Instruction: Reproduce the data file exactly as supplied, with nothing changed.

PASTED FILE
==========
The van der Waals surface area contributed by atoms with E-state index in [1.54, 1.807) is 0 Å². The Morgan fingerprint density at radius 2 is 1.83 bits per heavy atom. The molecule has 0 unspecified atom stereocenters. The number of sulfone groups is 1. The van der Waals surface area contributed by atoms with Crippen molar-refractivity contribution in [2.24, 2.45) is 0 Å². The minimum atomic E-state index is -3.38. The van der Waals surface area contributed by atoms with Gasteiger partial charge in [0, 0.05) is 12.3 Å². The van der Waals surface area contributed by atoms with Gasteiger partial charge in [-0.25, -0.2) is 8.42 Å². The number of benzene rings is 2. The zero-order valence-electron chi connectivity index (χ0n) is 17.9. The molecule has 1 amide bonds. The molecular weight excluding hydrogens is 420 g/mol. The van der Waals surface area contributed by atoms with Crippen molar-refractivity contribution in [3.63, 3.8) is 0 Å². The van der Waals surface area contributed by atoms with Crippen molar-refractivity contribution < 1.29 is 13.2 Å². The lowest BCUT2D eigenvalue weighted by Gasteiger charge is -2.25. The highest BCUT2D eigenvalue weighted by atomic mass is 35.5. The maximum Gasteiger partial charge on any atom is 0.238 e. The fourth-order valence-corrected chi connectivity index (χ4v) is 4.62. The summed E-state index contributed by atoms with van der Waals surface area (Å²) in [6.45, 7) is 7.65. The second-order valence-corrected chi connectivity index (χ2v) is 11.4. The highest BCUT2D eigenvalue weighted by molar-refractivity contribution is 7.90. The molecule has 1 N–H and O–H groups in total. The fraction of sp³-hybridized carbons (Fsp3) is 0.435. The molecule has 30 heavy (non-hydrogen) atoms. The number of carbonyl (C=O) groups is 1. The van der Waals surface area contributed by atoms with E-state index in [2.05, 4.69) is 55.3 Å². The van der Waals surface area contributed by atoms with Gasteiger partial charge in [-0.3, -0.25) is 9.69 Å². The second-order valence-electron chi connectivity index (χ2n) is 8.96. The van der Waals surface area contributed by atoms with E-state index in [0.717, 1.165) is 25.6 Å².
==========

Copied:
The van der Waals surface area contributed by atoms with E-state index in [1.54, 1.807) is 0 Å². The Morgan fingerprint density at radius 2 is 1.83 bits per heavy atom. The molecule has 0 unspecified atom stereocenters. The number of sulfone groups is 1. The van der Waals surface area contributed by atoms with Crippen molar-refractivity contribution in [2.24, 2.45) is 0 Å². The minimum atomic E-state index is -3.38. The van der Waals surface area contributed by atoms with Gasteiger partial charge in [0, 0.05) is 12.3 Å². The van der Waals surface area contributed by atoms with Gasteiger partial charge in [-0.25, -0.2) is 8.42 Å². The number of benzene rings is 2. The zero-order valence-electron chi connectivity index (χ0n) is 17.9. The molecule has 1 amide bonds. The molecular weight excluding hydrogens is 420 g/mol. The van der Waals surface area contributed by atoms with Crippen molar-refractivity contribution in [3.63, 3.8) is 0 Å². The van der Waals surface area contributed by atoms with Crippen molar-refractivity contribution < 1.29 is 13.2 Å². The lowest BCUT2D eigenvalue weighted by Gasteiger charge is -2.25. The highest BCUT2D eigenvalue weighted by atomic mass is 35.5. The maximum Gasteiger partial charge on any atom is 0.238 e. The fourth-order valence-corrected chi connectivity index (χ4v) is 4.62. The summed E-state index contributed by atoms with van der Waals surface area (Å²) in [6.45, 7) is 7.65. The second-order valence-corrected chi connectivity index (χ2v) is 11.4. The highest BCUT2D eigenvalue weighted by molar-refractivity contribution is 7.90. The molecule has 1 N–H and O–H groups in total. The fraction of sp³-hybridized carbons (Fsp3) is 0.435. The molecule has 30 heavy (non-hydrogen) atoms. The number of carbonyl (C=O) groups is 1. The van der Waals surface area contributed by atoms with E-state index in [2.05, 4.69) is 55.3 Å². The van der Waals surface area contributed by atoms with Gasteiger partial charge in [-0.3, -0.25) is 9.69 Å². The second-order valence-electron chi connectivity index (χ2n) is 8.96. The van der Waals surface area contributed by atoms with E-state index in [0.717, 1.165) is 25.6 Å².